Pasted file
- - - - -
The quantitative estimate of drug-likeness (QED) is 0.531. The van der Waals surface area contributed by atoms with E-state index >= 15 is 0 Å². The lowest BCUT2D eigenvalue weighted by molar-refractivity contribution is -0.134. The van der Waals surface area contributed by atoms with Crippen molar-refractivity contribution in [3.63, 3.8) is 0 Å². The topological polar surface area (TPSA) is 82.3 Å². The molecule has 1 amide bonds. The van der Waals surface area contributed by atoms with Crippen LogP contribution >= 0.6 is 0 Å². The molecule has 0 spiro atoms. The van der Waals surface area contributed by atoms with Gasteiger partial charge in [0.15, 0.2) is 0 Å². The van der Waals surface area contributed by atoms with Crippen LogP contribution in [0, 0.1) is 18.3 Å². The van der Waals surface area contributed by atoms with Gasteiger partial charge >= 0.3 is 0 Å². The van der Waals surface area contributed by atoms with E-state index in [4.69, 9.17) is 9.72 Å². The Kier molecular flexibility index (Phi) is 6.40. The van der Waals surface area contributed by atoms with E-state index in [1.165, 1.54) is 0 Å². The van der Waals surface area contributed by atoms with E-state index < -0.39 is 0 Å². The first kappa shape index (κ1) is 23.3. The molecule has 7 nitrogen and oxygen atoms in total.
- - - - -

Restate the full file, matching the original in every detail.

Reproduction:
The quantitative estimate of drug-likeness (QED) is 0.531. The van der Waals surface area contributed by atoms with E-state index >= 15 is 0 Å². The lowest BCUT2D eigenvalue weighted by molar-refractivity contribution is -0.134. The van der Waals surface area contributed by atoms with Crippen molar-refractivity contribution in [3.63, 3.8) is 0 Å². The topological polar surface area (TPSA) is 82.3 Å². The molecule has 1 amide bonds. The van der Waals surface area contributed by atoms with Crippen LogP contribution >= 0.6 is 0 Å². The molecule has 0 spiro atoms. The van der Waals surface area contributed by atoms with Gasteiger partial charge in [0.15, 0.2) is 0 Å². The van der Waals surface area contributed by atoms with Crippen LogP contribution in [0, 0.1) is 18.3 Å². The van der Waals surface area contributed by atoms with Gasteiger partial charge >= 0.3 is 0 Å². The van der Waals surface area contributed by atoms with E-state index in [4.69, 9.17) is 9.72 Å². The Kier molecular flexibility index (Phi) is 6.40. The van der Waals surface area contributed by atoms with E-state index in [1.165, 1.54) is 0 Å². The van der Waals surface area contributed by atoms with E-state index < -0.39 is 0 Å². The first kappa shape index (κ1) is 23.3. The molecule has 7 nitrogen and oxygen atoms in total.